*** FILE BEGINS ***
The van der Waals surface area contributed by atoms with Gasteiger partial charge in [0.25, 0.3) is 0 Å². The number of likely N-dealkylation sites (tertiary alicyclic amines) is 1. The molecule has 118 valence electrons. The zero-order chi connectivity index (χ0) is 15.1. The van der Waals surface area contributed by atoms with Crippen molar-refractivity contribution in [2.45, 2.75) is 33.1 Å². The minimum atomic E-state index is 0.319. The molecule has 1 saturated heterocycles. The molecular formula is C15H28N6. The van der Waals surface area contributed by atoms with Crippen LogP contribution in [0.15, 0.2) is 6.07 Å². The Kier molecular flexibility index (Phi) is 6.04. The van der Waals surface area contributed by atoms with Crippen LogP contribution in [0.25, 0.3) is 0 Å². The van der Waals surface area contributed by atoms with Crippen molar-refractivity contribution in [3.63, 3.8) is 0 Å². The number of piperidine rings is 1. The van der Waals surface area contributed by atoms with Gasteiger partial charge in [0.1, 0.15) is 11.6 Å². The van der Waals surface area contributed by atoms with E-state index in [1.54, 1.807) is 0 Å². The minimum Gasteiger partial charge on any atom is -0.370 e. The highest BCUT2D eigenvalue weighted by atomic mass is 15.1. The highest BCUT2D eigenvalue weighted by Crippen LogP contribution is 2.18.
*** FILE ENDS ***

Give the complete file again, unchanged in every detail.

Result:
The van der Waals surface area contributed by atoms with Gasteiger partial charge in [0.25, 0.3) is 0 Å². The number of likely N-dealkylation sites (tertiary alicyclic amines) is 1. The molecule has 118 valence electrons. The zero-order chi connectivity index (χ0) is 15.1. The van der Waals surface area contributed by atoms with Crippen molar-refractivity contribution in [2.45, 2.75) is 33.1 Å². The minimum atomic E-state index is 0.319. The molecule has 1 saturated heterocycles. The molecular formula is C15H28N6. The van der Waals surface area contributed by atoms with Crippen LogP contribution in [0.15, 0.2) is 6.07 Å². The Kier molecular flexibility index (Phi) is 6.04. The van der Waals surface area contributed by atoms with Crippen LogP contribution in [0.25, 0.3) is 0 Å². The van der Waals surface area contributed by atoms with Crippen molar-refractivity contribution in [3.63, 3.8) is 0 Å². The number of piperidine rings is 1. The van der Waals surface area contributed by atoms with Gasteiger partial charge in [0.1, 0.15) is 11.6 Å². The van der Waals surface area contributed by atoms with E-state index in [1.54, 1.807) is 0 Å². The minimum Gasteiger partial charge on any atom is -0.370 e. The highest BCUT2D eigenvalue weighted by atomic mass is 15.1. The highest BCUT2D eigenvalue weighted by Crippen LogP contribution is 2.18.